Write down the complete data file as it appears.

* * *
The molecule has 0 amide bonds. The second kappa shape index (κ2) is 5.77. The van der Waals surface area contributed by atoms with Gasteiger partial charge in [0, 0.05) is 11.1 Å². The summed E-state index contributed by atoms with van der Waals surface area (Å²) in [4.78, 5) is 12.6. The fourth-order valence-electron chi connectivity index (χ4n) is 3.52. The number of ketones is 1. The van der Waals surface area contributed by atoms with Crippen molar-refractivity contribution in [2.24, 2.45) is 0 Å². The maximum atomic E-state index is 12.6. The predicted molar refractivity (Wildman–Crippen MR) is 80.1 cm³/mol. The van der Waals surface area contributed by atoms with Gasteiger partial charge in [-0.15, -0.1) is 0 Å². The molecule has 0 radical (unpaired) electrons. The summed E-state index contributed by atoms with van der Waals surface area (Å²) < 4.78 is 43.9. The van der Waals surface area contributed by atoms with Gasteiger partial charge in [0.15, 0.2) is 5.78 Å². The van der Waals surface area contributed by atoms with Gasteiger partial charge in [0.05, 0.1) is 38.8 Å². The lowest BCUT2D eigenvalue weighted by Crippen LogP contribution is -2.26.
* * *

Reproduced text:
The molecule has 0 amide bonds. The second kappa shape index (κ2) is 5.77. The van der Waals surface area contributed by atoms with Gasteiger partial charge in [0, 0.05) is 11.1 Å². The summed E-state index contributed by atoms with van der Waals surface area (Å²) in [4.78, 5) is 12.6. The fourth-order valence-electron chi connectivity index (χ4n) is 3.52. The number of ketones is 1. The van der Waals surface area contributed by atoms with Crippen molar-refractivity contribution in [2.24, 2.45) is 0 Å². The maximum atomic E-state index is 12.6. The predicted molar refractivity (Wildman–Crippen MR) is 80.1 cm³/mol. The van der Waals surface area contributed by atoms with Gasteiger partial charge in [-0.15, -0.1) is 0 Å². The molecule has 0 radical (unpaired) electrons. The summed E-state index contributed by atoms with van der Waals surface area (Å²) < 4.78 is 43.9. The van der Waals surface area contributed by atoms with Gasteiger partial charge in [0.15, 0.2) is 5.78 Å². The van der Waals surface area contributed by atoms with Gasteiger partial charge in [0.05, 0.1) is 38.8 Å². The lowest BCUT2D eigenvalue weighted by Crippen LogP contribution is -2.26.